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It is not clear how the state will roll out the requirement, or which out-of-state licenses it will declare invalid.
A law signed by Florida Gov. Ron DeSantis last month takes aim at a long-standing practice among states: that they honor each other’s driver’s licenses.
The new Florida law declares that out-of-state licenses are “invalid” if they are issued “exclusively to undocumented immigrants who are unable to prove lawful presence in the United States when the licenses are issued.”
The types of licenses that are invalid under the law also include those that are similar to driver’s licenses held by legal residents and citizens if they “have markings establishing that the license holder did not exercise the option of providing proof of lawful presence.”
If police pull over someone with one of those licenses, the law instructs the officers to issue a citation for driving without a license. That is a second-degree misdemeanor in Florida, punishable by a fine of up to $500 or up to 60 days in jail.
These provisions are part of a sweeping anti-immigrant bill passed by Florida lawmakers that has sparked protests throughout the state and condemnation by national immigrant and civil rights groups. Other aspects of the law require medium and large companies to use E-Verify to screen new workers, prohibit local governments from issuing their own ID cards for undocumented immigrants and provide funding for the relocation of migrants to protest federal immigration policy.
But the approach toward driver's licenses is so novel that immigration lawyers, motorist groups and civil rights organizations are still trying to figure out how it would work and who it would apply to.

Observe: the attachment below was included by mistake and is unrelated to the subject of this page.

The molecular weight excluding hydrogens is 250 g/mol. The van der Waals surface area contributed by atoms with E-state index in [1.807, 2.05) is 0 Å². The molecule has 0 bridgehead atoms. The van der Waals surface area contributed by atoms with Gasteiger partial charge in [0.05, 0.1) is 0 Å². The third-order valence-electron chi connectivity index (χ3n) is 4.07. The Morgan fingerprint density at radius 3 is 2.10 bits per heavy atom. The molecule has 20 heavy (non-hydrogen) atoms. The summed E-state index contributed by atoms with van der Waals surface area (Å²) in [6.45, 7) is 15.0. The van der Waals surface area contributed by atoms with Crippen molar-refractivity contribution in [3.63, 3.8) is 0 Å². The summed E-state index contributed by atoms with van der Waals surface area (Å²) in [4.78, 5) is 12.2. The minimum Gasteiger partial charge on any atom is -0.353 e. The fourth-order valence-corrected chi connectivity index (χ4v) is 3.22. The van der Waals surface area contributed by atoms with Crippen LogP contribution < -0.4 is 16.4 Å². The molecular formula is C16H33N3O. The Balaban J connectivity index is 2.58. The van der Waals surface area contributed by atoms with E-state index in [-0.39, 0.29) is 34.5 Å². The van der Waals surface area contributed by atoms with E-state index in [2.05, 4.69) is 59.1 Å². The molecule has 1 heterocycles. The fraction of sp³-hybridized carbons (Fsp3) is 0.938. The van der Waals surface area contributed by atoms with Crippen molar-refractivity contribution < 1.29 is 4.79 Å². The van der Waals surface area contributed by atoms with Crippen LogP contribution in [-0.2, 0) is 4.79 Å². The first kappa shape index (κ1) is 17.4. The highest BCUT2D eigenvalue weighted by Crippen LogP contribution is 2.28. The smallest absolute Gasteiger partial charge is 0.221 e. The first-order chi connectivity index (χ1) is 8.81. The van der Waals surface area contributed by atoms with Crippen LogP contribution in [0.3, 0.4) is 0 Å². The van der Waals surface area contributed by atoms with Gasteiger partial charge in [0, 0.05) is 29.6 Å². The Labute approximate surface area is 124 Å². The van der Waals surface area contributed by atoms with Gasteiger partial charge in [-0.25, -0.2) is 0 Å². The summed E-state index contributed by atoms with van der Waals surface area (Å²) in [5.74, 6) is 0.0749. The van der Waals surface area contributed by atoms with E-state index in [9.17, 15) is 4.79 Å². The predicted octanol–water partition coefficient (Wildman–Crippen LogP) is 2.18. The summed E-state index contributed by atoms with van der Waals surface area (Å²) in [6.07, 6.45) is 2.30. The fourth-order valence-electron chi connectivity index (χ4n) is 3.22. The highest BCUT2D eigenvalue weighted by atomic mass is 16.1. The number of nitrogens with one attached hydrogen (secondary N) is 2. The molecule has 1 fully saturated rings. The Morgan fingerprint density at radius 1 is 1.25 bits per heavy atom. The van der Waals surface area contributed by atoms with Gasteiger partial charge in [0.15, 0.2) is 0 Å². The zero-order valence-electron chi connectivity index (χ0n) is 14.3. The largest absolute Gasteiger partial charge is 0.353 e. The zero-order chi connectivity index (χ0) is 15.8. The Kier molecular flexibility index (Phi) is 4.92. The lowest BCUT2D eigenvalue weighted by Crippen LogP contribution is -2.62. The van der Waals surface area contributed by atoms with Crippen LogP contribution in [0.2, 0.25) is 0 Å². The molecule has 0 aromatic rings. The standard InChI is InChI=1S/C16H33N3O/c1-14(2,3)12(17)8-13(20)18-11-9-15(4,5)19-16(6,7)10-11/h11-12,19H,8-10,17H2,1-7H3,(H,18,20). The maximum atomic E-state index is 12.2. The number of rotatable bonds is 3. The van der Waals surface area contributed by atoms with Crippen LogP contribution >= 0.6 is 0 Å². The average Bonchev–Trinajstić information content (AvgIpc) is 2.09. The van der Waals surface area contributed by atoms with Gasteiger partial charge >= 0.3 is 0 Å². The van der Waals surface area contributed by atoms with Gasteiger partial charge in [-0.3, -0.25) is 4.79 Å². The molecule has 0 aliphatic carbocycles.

In fact, Florida officials say they’re still working on the roll out of the law, which takes effect in July.
The Florida Department of Highway Safety and Motor Vehicles is responsible for keeping a list of out-of-state licenses that would be considered “invalid” on its website. Molly Best, the agency’s director of communications, said the department “is currently working on the interpretation of this bill and what areas within the department will need to adapt or change because of it, and how it will affect the customers we serve.”
Best did not provide substantive responses to Route Fifty’s questions about the process the department would use and whether other states would have a chance to weigh in. “At this time, I am not able to provide a response as it is an ongoing process that is not yet in effect. Please feel free to reach out after July 1 for a more detailed response,” she wrote earlier this month.
Nineteen states and the District of Columbia have passed laws that allow immigrants to drive legally, even if they are living in the country illegally, according to the National Conference of State Legislatures.
Those jurisdictions, though, take many different approaches toward immigrants driving. Those distinctions could be crucial in determining whether, for example, their residents would be allowed to drive their family on a vacation to Disney World.
Utah has issued 33,123 “driving privilege cards” that are not intended to be used as identification or to be accepted by other states, said Hillary Koellner, the communications director for the Department of Public Safety. By comparison, there are more than 2.3 million active driver’s licenses in the state.
In New York, though, a 2019 law allows New Yorkers who are 16 years old or older to apply for standard driver’s licenses and learner permits, regardless of their citizenship or immigration status. In fact, the state department of motor vehicles is prohibited from asking a customer about their citizenship status.
At the same time, New York also issues a separate category of licenses that complies with the federal Real ID Act. The 2005 federal law—which is not yet being fully enforced—requires license holders to verify their identity and legal presence in the country if they want to use their driver’s licenses to board commercial aircraft or enter federal buildings.